Featured Thesis Figure
Changes in the risk of spring frost damage for grapevines due to climate change
A case study in the Swiss Rhone Valley
Global warming does not only cause the growing phases of plants to start earlier, it also leads to a shift in the average day of year of latest frost days. Depending on the magnitude of these changes, as well as on the corresponding variances, it is not clear if risk for spring frost damage will increase or decrease. Focusing on the Swiss Rhone Valley, future risk according to the SRES A1B scenario was modelled by combining two locations, four frost indices, twelve phenology models and 16 climate model chains. The solid lines indicate the yearly means of the frost indices (i.e. the probability of a frost day after budburst (BBCH09), p(T.n<0°C), the frequency of frost days after BBCH09, f(T.n<0°C), the temperature sum of daily minimum temperature below 0 °C after BBCH09, ∑(T.n<0°C), and the temperature sum of daily mean temperatures below 2 °C after BBCH09, ∑(T.0<2°C)), the day of year (DOY) of the last frost day and of BBCH09. The shaded areas indicate the range of +/- one standard deviation around the yearly means. The broken red lines visualize the mean trends for the period 2001 to 2050. The average risk for spring frost damage is predicted to slightly decrease. This may support winemakers in their decisions regarding future grape varieties and frost damage prevention measures.
(Figure 12, page 66, from the master thesis by Michael Meier)
Quinoa yields w.r.t. temperature and precipitation (Lampa, Arapa, and Chuquibambilla stations, Peru, years 1964 - 2012)
The potential value of seasonal climate forecasts for allocating agricultural land is estimated in this thesis. Therefore, a theoretical model was developed and applied to the region of Puno in Peru. The application relies on using statistical climate data and simulated yields for quinoa and potato crops - the Figure presents yield simulations for quinoa depending on two climatic indicators, i.e. the seasonal precipitation sum and the minimum temperature during the flowering stage. The analysis shows that the expected revenue can be increased by 4.66 % when key decisions are made with seasonal forecasts, compared to a scenario without seasonal forecasts. The positive value indicates the potential of integrating high-quality seasonal forecasts into decision-making when allocating agricultural land to specific crops.
(Figure 4, page 24, from the master thesis by Anita Frehner)
Mean runoff of the river Thur in a present-day versus a pre-industrial climate
The thesis assesses the influence of anthropogenic greenhouse gas emissions on temperature, precipitation and runoff of the river Thur in Switzerland. To achieve this, thousands of Global Climate Model simulations with both present-day (A2000) and pre-industrial (A2000N) climate conditions are bias-corrected (from raw to corr; see Figure) and fed into a hydrological model for the river Thur. Higher mean runoff in winter and spring is formed in the present-day scenario (red colors) compared to the pre-industrial scenario (blue colors). This is mainly caused by the combination of increased precipitation and higher temperatures in winter, resulting in less snow accumulation in the present-day scenario. Therefore, more liquid water is available in the hydrological model, leading to enhanced runoff. In contrast, the present-day simulations exhibit lower runoff in summer and autumn than the pre-industrial simulations. This may be caused by the higher temperatures in the present-day scenario which enhance evapotranspiration and thus decrease the amount of water entering the hydrological model. These findings may support decision-makers in climate-related risk and adaptation management.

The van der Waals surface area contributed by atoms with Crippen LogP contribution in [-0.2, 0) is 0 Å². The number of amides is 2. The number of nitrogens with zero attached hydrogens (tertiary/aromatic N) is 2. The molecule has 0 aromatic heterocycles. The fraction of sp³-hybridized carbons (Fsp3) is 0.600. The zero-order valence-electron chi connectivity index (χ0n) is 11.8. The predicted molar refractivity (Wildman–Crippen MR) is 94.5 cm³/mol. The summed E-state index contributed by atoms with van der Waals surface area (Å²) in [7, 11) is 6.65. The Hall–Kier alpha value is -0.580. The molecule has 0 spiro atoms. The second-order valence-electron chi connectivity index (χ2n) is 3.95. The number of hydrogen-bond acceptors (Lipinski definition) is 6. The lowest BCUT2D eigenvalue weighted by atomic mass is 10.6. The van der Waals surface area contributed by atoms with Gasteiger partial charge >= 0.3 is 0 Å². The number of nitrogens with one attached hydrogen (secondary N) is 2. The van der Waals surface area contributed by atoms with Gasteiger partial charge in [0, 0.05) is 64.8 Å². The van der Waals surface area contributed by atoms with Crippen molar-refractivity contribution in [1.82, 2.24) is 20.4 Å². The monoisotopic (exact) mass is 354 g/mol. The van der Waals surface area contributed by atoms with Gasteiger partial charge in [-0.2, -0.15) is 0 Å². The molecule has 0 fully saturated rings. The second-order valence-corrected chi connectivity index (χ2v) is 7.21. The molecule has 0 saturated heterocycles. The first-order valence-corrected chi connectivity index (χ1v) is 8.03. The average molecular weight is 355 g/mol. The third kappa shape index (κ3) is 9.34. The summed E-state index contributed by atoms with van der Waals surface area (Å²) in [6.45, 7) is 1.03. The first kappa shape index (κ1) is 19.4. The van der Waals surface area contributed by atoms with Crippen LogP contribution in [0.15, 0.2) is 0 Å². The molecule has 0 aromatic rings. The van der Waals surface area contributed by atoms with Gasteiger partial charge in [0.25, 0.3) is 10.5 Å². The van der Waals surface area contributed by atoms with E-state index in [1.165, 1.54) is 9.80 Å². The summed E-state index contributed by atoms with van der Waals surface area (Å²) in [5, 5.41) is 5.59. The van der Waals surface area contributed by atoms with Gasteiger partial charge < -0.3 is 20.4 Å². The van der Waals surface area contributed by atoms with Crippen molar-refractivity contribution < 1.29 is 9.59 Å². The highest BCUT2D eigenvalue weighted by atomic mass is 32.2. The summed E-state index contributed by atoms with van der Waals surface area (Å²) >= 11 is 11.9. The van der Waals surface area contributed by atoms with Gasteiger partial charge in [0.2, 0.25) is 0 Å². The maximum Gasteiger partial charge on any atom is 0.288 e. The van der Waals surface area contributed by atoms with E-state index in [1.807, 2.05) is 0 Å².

(Figure 5.7, page 41, from the master thesis by Regula Mülchi)
Weak points along the main rivers of the Bernese Oberland (Switzerland).
Weak points are locations along a river bed where the channel capacity is frequently exceeded during periods of high river discharges. Hence, weak points indicate potential focii for flood protection measures. Technically, weak points are defined as cross sections of the river bed where the bank-full discharge (channel capacity) has a flood recurrence period (HQ) between 30 and 100 years (red to yellow lines). Whereas specific river sections had been analyzed in practice so far, entire watersheds of the Bernese Oberland (Switzerland) were investigated in this thesis. The highest numbers of weak points (relative to the number of measured cross sections) are found for the Simme, Weisse Lütschine and the Hasli-Aare rivers. The good news is that frequently exceeded channel capacities (<= HQ30) are located along unpopulated areas. However, the protection aim of HQ100 along populated areas is not hold along parts of the Weisse Lütschine and the Simme, and neither along the Aare within the cities of Thun and Bern. These findings provide valuable information for both national and regional watershed administration.
(Figure 3.40, page 87, from the master thesis by Danielle Huser)
Seasonal total precipitation near Mt. Kenya, interpolated from gauge measurements during the Long Rains (March-April-May) in 1977.
Recent changes in agricultural practices and population growth have triggered conflicts between different water users, as economy and food security highly depend on rain-fed agriculture and river water discharge. In this context, the provided spatial information about rainfall can be used for water ressource allocations, for hydrological studies or to monitor trends over space and time.
(Figure 5.4, page 35, from the master thesis by Noemi Imfeld)
Cumulative influences of various drivers on the total CO2 emissions in the US from 1997 to 2013.
(Figure 2, page 51, from the master thesis by Marius Schneider)